A few days before the general election, polling showed Herschensohn essentially neck and neck with Barbara Boxer. Only after it leaked that he had visited a strip club with his girlfriend, did the race break for Boxer. The Boxer campaign, in typical dishonesty, said that he "frequented" strip clubs. One visit does not mean frequenting, as even a casual dictionary reading would indicate. Campbell could have thrown his support behind Herschensohn and in so doing helping him with the liberal Republicans that had supported Campbell. He did not do so, as best as I can tell.

Perhaps that's because Tom Campbell has often been in favor of things that support, well, Tom Campbell. Hoping, no doubt, that an open primary law would allow more moderate candidates like himself to be elected, Campbell supported Proposition 198, which placed all candidates on one ballot and allowing voters to chose nominees across party lines. The Supreme Court, for its part, ruled 7-2 that such a law violated the Constitution's First Amendment. Justice Scalia wrote for the majority,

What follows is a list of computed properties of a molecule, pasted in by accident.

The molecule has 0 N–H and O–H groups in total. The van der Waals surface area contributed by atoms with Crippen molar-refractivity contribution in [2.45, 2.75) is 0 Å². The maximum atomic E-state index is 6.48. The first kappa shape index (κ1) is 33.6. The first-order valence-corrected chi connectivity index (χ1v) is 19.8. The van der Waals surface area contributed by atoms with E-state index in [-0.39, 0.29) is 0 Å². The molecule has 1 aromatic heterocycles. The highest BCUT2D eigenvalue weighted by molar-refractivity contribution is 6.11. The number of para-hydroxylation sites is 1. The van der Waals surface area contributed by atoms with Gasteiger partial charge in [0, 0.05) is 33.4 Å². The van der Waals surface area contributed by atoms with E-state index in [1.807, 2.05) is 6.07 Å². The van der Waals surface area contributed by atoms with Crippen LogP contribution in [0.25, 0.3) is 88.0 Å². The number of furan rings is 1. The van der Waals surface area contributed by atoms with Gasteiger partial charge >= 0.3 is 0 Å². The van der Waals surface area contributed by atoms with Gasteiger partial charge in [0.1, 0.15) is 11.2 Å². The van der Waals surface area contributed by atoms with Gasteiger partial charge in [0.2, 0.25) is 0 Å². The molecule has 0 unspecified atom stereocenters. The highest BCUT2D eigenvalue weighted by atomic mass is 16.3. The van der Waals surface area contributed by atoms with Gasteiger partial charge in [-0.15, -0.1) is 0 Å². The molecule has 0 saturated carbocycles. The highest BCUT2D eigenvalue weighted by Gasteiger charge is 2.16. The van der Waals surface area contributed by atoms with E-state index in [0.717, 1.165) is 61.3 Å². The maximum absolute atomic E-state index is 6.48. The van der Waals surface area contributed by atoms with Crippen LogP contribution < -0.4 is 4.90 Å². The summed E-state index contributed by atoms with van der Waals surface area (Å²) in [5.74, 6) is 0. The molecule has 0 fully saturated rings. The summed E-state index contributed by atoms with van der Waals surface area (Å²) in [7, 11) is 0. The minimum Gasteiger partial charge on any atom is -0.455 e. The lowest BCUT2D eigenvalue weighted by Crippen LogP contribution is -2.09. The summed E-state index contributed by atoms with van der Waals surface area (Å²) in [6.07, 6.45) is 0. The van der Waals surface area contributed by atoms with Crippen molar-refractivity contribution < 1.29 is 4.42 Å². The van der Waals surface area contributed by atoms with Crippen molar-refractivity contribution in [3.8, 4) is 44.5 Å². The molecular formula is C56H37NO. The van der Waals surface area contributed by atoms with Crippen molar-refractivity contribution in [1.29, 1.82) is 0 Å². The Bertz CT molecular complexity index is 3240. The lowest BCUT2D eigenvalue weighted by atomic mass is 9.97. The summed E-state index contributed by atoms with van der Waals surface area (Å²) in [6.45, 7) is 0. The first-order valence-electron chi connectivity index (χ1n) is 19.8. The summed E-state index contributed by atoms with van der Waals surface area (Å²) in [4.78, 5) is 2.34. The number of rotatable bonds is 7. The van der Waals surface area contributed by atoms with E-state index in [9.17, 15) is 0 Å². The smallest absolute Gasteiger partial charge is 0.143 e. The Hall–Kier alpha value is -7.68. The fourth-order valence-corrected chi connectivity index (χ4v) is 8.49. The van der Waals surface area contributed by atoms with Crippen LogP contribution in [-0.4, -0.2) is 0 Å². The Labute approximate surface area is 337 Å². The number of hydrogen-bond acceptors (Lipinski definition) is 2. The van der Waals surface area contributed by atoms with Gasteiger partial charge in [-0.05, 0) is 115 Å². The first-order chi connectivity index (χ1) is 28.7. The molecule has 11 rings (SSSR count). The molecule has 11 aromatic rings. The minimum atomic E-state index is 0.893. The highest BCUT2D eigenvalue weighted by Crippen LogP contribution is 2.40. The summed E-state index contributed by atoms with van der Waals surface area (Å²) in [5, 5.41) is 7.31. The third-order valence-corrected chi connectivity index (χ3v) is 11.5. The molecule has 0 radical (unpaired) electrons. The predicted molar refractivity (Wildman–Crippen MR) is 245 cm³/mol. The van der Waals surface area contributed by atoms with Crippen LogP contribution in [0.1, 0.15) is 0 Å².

"Proposition 198 forces political parties to associate with -- to have their nominees, and hence their positions, determined by -- those who, at best, have refused to affiliate with the party, and, at worst, have expressly affiliated with a rival," Justice Antonin Scalia wrote for the majority of the court. "The prospects of having a party's nominee determined by adherents of an opposing party is far from remote -- indeed, it is a clear and present danger." (Jim Puzzanghera, Mercury News, June 27, 2000)